A Lesbian Journey

A Lesbian Journey

tatiana de la tierra

White fog moves in wisps around the freshly rained-upon Andean mountains.  It covers the view of Cali’s valley as a black hen pecks among grasses.  It weaves around my ears and seeps into my home in the mountains as tiny chupaflores sing and zoom around in dozens of designs.  The woman I love, Gloria Eugenia, is at my side.  Another lesbian couple, Ana and Elsy, sit with us in the morning fog, eating breakfast.  We drink hot chocolate spiced with canela and thickened with fresh cream from the 4 a.m. milking.  We eat fried patacones topped with farmer’s cheese.

This morning the plan is a long walk up a mountain road.  We head for “la nevera,” a cold region where the cows wear thick fur and people wear woolen ruanas.  We leave with the fog at 7 a.m. and watch it transform as the sun takes its stand.  Gloria Eugenia and I walk casually, matching steps and holding hands all day.  I’m nearing the end of a two-month visit that was inspired by our love, and each moment with her is a treasure.  Ana and Elsy also hold hands all day; I marvel at the affection they have for each other after five years of being together.  We trek over the rock-embedded, reddish-brown, packed earth, and are graced with views of mountains languishing in green beauty.

“Why do you like women?”  My lover questions me and, to my surprise, I question myself.  Why do I like women?  More than ten years ago I would have said, “Because men are hairy beasts with too much power.”  But now, I fix my eyes on the barbed wire as I consider all the possible responses.  Because we speak the same language, because we’re from a familiar tribe, because we were destined to wander upon the earth together.  Finally, I answer, “Because with women I allow myself to be revealed.”  My response feels incomplete as we take turns discussing why we’re lesbians.

The four of us, all in our 30’s, speak universal lesbian clichés:  women are more understanding, open, affectionate, intimate, beautiful.  We’ve all had good relationships with men and have no intention of seeking more.  We strive to be economically independent from our families and from corporations.  Ana and Elsy make gauzy cotton women’s clothes and coconut jewelry that they sell in crafts fairs and small boutiques.  Gloria Eugenia owns a bakery in her home town, and I am a freelance writer and massage therapist.  We are Colombian lesbians and we find the combination, in our country, to be incompatible.  The towns are too small, rumors circulate and our families reject us.  Or even worse, other lesbians won’t look us in the eye; we live solitary, obscure lesbian lives.  Elsy, Ana and Gloria Eugenia scheme on how they’ll be able to leave the land they love to live freely as lesbians.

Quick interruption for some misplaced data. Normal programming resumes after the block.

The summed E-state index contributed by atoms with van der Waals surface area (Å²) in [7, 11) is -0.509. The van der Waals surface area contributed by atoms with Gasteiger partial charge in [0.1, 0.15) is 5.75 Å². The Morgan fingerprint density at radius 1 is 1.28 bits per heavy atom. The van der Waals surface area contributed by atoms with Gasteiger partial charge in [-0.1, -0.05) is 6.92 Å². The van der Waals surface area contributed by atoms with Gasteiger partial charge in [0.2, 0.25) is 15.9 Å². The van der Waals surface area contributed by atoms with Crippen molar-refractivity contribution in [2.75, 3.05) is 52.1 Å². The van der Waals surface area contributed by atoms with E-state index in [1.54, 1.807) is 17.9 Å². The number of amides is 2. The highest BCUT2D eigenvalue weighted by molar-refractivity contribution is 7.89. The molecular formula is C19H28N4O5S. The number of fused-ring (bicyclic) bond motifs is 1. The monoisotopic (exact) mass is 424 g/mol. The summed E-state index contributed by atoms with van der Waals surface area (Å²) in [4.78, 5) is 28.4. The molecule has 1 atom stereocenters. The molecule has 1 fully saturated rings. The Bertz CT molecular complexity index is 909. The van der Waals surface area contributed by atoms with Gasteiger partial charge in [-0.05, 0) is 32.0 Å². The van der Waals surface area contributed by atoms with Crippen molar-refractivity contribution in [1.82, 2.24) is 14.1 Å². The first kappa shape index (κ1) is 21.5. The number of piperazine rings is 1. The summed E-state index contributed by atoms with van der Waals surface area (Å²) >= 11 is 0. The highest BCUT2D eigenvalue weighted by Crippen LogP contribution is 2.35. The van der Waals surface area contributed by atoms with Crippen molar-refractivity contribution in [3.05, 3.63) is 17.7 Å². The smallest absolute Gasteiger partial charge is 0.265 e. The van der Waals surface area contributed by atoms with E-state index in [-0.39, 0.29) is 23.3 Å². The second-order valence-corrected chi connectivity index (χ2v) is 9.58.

On a road where houses are spaced apart by miles, we are keen to every sound.  At the possibility of an approaching person or vehicle, we instinctively separate from our lovers.  Even I participate in the unspoken ritual.  I’ve been out for over a decade the world over.  But here, I don’t want problems with the neighbors.

The wind gently rustles a grove of pine trees that block the view of cows grazing.  We stop to pick seeds dropped by the tall eucalyptus trees scattered among the forest of pines.  They are moist and soft from the morning dew.  Elsy is going to make a mobile with hers and I’m going to make a set of runes with mine.

Elsy skips playfully, chanting, “somos hermanitas, somos hermanitas,” mocking people who ask the two single women who share a bed if they’re sisters.  Ana’s brother moved to London a few years ago so that he could cruise men and dance to Madonna into the dawn.  He wanted to be at peace with his gay self.  But he never accepted his homosexuality and ended his life in the English countryside.  Since then, Ana’s mom, who used to reject her for being a lesbian, welcomes her daughter and her female lover into her home.  Elsy won’t have anything to do with her family.  And Gloria Eugenia, who’s been out for less than a year, was recently ousted by hers.

It’s not even noon yet but we scout for a place to lunch along the road, continuing with our leisurely lesbian conversation.  Our scenic green paradise and the garlic scent emanating from the backpack tempts our senses.  I assure my lover we’ll never be in a more enchanted place together.  We settle on a grassy mound by a wooden gate with a sign that reads “Alaska.”  Fittingly, we are all cold.  We devour wedges of potato-and-cheese tortillas and drink the cool pineapple juice that we made that morning.  Afterwards, seeking warmth, Gloria Eugenia climbs on top of me, making herself small.  I envelope her with welcoming arms and legs.  We could be like this anywhere.

written:  1994, el abejero, valle del cauca, colombia
re-write:  8 de abril de 1997, el paso, tejas